She waits, hoping Gramma Tala will just tell her what to do.  Gramma Tala looks back at her and says, "Is there something you want to hear?"  It is at this point that Gramma Tala leads Moana to a cave that had been long walled off.  She explains that there is one story that Moana has never been told.  And she leads Moana to an opening that is covered in rocks.  Moana moves some rocks and says, "What's in there?"

Gramma Tala replies with, "The answer to the question you keep asking yourself.  Who are you meant to be? Go inside.  Bang the drum.  And find out."

So while she doesn't tell Moana what her purpose is, she does LEAD her to learn the answer for herself. She gives her the tools she needs to do the work and become who she was meant to be.  And I would say that a good therapist does the exact same thing!  They can help us make sense of confusion and scary things that are too big in our heads.

After Moana emerges from the cave, Gramma Tala explains why the ancient chiefs forbade voyaging, and how the darkness in their land was growing.  The plants and fish were dying, actively.  Forbidding voyaging did not stop the darkness and even into Moana's day, the darkness continues to overtake the land.  Gramma Tala explains to Moana that she was there the day that the ocean chose Moana and she tries to urge Moana to fulfill what she believes is Moana's purpose: to find Maui, deliver him across the great ocean, and make him restore the heart of Te Fiti.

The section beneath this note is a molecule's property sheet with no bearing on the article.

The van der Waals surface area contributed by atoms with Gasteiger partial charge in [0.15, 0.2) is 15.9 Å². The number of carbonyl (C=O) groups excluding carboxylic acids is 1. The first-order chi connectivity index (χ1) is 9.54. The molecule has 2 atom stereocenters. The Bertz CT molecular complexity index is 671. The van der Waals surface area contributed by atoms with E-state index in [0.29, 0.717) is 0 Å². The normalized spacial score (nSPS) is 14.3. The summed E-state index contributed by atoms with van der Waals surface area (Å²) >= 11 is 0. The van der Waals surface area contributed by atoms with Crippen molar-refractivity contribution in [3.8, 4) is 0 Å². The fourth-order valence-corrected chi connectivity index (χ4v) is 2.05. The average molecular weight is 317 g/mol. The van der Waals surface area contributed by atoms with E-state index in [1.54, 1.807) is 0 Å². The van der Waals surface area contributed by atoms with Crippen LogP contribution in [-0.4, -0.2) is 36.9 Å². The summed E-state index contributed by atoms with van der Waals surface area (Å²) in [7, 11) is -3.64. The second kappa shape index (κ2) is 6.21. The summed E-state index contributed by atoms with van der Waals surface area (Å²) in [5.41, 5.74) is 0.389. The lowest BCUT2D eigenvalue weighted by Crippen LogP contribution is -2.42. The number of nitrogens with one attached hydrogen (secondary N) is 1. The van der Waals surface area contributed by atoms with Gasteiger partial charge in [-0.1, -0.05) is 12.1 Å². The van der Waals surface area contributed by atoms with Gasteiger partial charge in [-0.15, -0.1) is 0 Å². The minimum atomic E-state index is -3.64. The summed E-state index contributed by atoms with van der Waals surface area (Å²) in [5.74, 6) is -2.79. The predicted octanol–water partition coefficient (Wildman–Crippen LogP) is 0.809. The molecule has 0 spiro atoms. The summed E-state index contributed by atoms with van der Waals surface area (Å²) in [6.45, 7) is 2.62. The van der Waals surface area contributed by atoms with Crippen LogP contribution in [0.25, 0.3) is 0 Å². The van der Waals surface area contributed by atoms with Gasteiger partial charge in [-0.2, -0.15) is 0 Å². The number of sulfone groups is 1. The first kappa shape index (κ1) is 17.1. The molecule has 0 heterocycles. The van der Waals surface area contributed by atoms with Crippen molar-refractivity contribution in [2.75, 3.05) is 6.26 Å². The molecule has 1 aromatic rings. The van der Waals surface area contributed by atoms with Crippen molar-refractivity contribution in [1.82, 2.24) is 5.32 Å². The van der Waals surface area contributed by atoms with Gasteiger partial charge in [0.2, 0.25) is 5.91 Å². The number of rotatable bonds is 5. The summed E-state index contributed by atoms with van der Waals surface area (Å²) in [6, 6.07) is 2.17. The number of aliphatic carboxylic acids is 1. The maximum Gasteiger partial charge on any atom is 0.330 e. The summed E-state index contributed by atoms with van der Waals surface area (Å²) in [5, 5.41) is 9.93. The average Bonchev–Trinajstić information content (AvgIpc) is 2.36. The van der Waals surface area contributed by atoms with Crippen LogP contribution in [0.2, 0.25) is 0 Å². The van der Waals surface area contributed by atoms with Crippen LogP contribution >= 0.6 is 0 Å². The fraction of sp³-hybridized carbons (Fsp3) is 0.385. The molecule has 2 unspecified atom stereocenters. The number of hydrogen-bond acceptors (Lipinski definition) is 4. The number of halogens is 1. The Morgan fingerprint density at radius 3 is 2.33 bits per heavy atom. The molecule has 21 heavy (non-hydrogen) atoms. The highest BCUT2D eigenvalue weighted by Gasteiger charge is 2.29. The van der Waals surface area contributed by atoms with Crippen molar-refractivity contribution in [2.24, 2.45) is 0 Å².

As Moana finds herself in a place of loss and grief, Gramma Tala urges her to go, saying, "You must!  The ocean chose you...there is nowhere you could go that I won't be with you...Go!"  And as Moana takes off in her canoe, a shimmering light shaped like a stingray swims underneath and in front of her, as if Gramma Tala is blessing this voyage and spurring Moana on.

If you are suffering under the weight of burdens that are just too heavy, maybe it's time to do something different.  Maybe the way you have done it all your life isn't working.  Are you ready to start something new?  To venture out into the ocean and learn who you were truly meant to be?  Not who your parents or your community or this world tells you to be.  

You are meant for so much more than feeling lost and alone in this broken world.  You can heal.  You can be whole again.  You can find purpose for your life, no matter how much of it was spent nursing the wounds the world inflicted upon you.  I know a guy.  His name is Jesus.  And he wants you to be whole.  He wants to take your broken heart and make something beautiful grow from within.  He is the only one who can come into those secret and painful places and light them up, exposing the lies and false hopes we rest in.  And only Jesus can replace them with truth and grace and a hope for the future.